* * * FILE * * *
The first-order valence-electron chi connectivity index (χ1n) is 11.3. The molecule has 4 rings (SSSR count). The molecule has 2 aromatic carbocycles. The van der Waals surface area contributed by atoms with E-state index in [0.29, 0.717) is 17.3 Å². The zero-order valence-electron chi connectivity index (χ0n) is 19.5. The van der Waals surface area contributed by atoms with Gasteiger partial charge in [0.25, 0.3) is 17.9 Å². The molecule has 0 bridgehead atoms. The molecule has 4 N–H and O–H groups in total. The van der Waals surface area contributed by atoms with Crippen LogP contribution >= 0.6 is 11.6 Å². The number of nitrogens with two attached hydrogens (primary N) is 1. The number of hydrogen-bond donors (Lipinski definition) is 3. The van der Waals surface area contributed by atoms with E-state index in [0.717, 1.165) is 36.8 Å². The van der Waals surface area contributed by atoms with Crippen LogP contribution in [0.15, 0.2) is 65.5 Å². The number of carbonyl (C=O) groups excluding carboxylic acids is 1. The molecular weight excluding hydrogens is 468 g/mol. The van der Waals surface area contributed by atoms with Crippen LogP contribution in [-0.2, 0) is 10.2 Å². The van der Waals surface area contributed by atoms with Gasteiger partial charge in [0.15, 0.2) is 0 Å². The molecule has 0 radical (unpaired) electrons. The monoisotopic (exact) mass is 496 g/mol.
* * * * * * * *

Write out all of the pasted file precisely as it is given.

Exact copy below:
The first-order valence-electron chi connectivity index (χ1n) is 11.3. The molecule has 4 rings (SSSR count). The molecule has 2 aromatic carbocycles. The van der Waals surface area contributed by atoms with E-state index in [0.29, 0.717) is 17.3 Å². The zero-order valence-electron chi connectivity index (χ0n) is 19.5. The van der Waals surface area contributed by atoms with Gasteiger partial charge in [0.25, 0.3) is 17.9 Å². The molecule has 0 bridgehead atoms. The molecule has 4 N–H and O–H groups in total. The van der Waals surface area contributed by atoms with Crippen LogP contribution >= 0.6 is 11.6 Å². The number of nitrogens with two attached hydrogens (primary N) is 1. The number of hydrogen-bond donors (Lipinski definition) is 3. The van der Waals surface area contributed by atoms with E-state index in [0.717, 1.165) is 36.8 Å². The van der Waals surface area contributed by atoms with Crippen LogP contribution in [0.15, 0.2) is 65.5 Å². The number of carbonyl (C=O) groups excluding carboxylic acids is 1. The molecular weight excluding hydrogens is 468 g/mol. The van der Waals surface area contributed by atoms with Crippen LogP contribution in [-0.2, 0) is 10.2 Å². The van der Waals surface area contributed by atoms with Gasteiger partial charge in [0.15, 0.2) is 0 Å². The molecule has 0 radical (unpaired) electrons. The monoisotopic (exact) mass is 496 g/mol.